Why not make athletics a major?


There may not be three more intelligent people that write about college basketball than Jay Bilas, John Gasaway, and John Infante. Their latest
discussion circles around the state of amateurism in today’s NCAA climate.

Gasaway and Bilas
have essentially argued the same point — that the collegiate athletics has changed, and that allowing college players to retain their
amateurism while dealing with an agent would be beneficial and, more importantly, fair to these players that generate such a massive volume
of revenue.

Infante, formerly of the By Law Blog, disagrees. His argument is absolutely worth the five minutes it takes to read it, but that is not the most interesting point he makes in the piece. This is: The rules could be updated to address this change by expressly allowing, even promoting two majors: sport performance and sport education (i.e.

Such a move would reinforce the idea that college should prepare you for a professional career. It would acknowledge the idea that professional athletics is a viable career, even if only for a minuscule portion of the student-athlete population. The relatively small number of graduates making a living as full-time artists, musicians, or philosophers has not killed off those majors.

It would also promote the idea that the study of athletic performance is a meaningful academic endeavor, just as the study of musical or artistic
performance is. That would open an avenue for increased study of issues like concussions and overtraining. And it would provide a new source of
professionally trained coaches, particularly needed as specialization, injuries, and money continue to grow at the youth level.

Infante nails it. I’ve been making this point for quite a while now.

There is a lot of money to be made in the world of sports, whether it is as a player, a coach, a trainer, a journalist, a broadcaster, a television producer, sports management, a front office executive, a ticket salesmen, a hot dog vendor, what have you. Like it or not, at this point sports truly are a profession; there are careers that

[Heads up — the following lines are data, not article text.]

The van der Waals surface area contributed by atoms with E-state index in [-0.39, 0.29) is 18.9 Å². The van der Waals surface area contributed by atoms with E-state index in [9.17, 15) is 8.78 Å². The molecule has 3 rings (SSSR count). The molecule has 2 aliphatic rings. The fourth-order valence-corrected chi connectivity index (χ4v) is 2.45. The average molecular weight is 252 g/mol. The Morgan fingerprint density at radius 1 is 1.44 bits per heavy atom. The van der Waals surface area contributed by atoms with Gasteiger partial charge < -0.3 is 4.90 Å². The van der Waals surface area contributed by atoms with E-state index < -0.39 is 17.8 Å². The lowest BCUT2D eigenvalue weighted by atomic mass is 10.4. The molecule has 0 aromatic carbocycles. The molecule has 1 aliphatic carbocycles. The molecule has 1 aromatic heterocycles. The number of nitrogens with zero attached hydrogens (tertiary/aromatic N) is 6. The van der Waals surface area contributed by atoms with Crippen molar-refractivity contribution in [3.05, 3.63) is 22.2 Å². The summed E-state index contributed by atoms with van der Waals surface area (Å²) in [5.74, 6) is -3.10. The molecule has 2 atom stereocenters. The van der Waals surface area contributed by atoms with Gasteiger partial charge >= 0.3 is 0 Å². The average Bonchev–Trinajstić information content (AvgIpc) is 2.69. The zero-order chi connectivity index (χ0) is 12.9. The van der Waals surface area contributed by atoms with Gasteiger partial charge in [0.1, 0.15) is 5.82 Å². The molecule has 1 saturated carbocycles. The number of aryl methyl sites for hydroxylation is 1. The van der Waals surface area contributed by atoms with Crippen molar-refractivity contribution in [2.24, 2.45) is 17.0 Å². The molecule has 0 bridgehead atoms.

involve so much more than simply being the guy that can dunk a basketball or throw a football 50 yards on a line.

There is a reason they are called “professional” sports.

Different educational programs can be developed for the different caliber of player. Maybe as freshmen, these kids could be forced to take classes in money
management, contract law, and any other class that will help them avoid going broke five years after their career is over. Players can be trained in CPR and emergency medical treatment so that if a situation like the one involving Emmanuel Negedu or Herb Pope should arise without a trainer or doctor present, these kids are
prepared to save a life. Wouldn’t it be great if all the players-turned-coaches at the lower levels of basketball — the levels that can’t afford a ten-man training staff — were prepared should one of their athletes collapse? How big of a difference is there between training a person to recognize excellence in a piece of art and potential excellence in a particular player?